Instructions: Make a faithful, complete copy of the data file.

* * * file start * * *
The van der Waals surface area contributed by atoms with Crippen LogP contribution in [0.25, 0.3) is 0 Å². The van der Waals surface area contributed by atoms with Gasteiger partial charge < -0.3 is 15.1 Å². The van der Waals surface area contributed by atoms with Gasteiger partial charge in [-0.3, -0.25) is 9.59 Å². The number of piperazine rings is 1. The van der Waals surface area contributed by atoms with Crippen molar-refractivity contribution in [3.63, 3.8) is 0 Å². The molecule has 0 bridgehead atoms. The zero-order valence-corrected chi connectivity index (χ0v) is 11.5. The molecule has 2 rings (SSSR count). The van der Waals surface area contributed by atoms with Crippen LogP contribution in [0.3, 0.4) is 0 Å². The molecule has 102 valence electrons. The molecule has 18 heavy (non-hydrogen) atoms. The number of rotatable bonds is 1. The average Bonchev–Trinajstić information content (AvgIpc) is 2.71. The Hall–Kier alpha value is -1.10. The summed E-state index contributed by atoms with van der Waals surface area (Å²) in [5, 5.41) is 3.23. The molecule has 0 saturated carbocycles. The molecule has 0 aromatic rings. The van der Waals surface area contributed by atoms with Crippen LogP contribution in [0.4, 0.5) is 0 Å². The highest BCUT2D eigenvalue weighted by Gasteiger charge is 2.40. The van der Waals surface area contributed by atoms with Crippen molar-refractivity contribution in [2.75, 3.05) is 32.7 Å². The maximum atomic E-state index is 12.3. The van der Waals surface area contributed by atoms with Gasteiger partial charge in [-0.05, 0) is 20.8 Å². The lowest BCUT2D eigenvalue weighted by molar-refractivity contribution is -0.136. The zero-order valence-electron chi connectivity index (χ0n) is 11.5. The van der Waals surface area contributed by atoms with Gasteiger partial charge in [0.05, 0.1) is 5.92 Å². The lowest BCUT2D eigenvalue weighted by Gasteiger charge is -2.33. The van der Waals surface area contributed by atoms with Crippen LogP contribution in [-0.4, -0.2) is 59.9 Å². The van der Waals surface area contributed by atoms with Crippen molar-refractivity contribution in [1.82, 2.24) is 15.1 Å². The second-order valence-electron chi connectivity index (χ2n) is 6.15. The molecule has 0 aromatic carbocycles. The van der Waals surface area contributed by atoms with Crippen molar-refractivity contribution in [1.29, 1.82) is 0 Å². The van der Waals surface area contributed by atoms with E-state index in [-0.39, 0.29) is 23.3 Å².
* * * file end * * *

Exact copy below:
The van der Waals surface area contributed by atoms with Crippen LogP contribution in [0.25, 0.3) is 0 Å². The van der Waals surface area contributed by atoms with Gasteiger partial charge < -0.3 is 15.1 Å². The van der Waals surface area contributed by atoms with Gasteiger partial charge in [-0.3, -0.25) is 9.59 Å². The number of piperazine rings is 1. The van der Waals surface area contributed by atoms with Crippen molar-refractivity contribution in [3.63, 3.8) is 0 Å². The molecule has 0 bridgehead atoms. The zero-order valence-corrected chi connectivity index (χ0v) is 11.5. The molecule has 2 rings (SSSR count). The van der Waals surface area contributed by atoms with Crippen LogP contribution in [0.3, 0.4) is 0 Å². The molecule has 102 valence electrons. The molecule has 18 heavy (non-hydrogen) atoms. The number of rotatable bonds is 1. The average Bonchev–Trinajstić information content (AvgIpc) is 2.71. The Hall–Kier alpha value is -1.10. The summed E-state index contributed by atoms with van der Waals surface area (Å²) in [5, 5.41) is 3.23. The molecule has 0 saturated carbocycles. The molecule has 0 aromatic rings. The van der Waals surface area contributed by atoms with Crippen LogP contribution in [0.4, 0.5) is 0 Å². The highest BCUT2D eigenvalue weighted by Gasteiger charge is 2.40. The van der Waals surface area contributed by atoms with Crippen molar-refractivity contribution in [2.75, 3.05) is 32.7 Å². The maximum atomic E-state index is 12.3. The van der Waals surface area contributed by atoms with Gasteiger partial charge in [-0.05, 0) is 20.8 Å². The lowest BCUT2D eigenvalue weighted by molar-refractivity contribution is -0.136. The zero-order valence-electron chi connectivity index (χ0n) is 11.5. The van der Waals surface area contributed by atoms with Gasteiger partial charge in [0.05, 0.1) is 5.92 Å². The lowest BCUT2D eigenvalue weighted by Gasteiger charge is -2.33. The van der Waals surface area contributed by atoms with Crippen LogP contribution in [-0.4, -0.2) is 59.9 Å². The van der Waals surface area contributed by atoms with Crippen molar-refractivity contribution in [1.82, 2.24) is 15.1 Å². The second-order valence-electron chi connectivity index (χ2n) is 6.15. The molecule has 0 aromatic carbocycles. The van der Waals surface area contributed by atoms with Crippen molar-refractivity contribution in [1.29, 1.82) is 0 Å². The van der Waals surface area contributed by atoms with E-state index in [-0.39, 0.29) is 23.3 Å².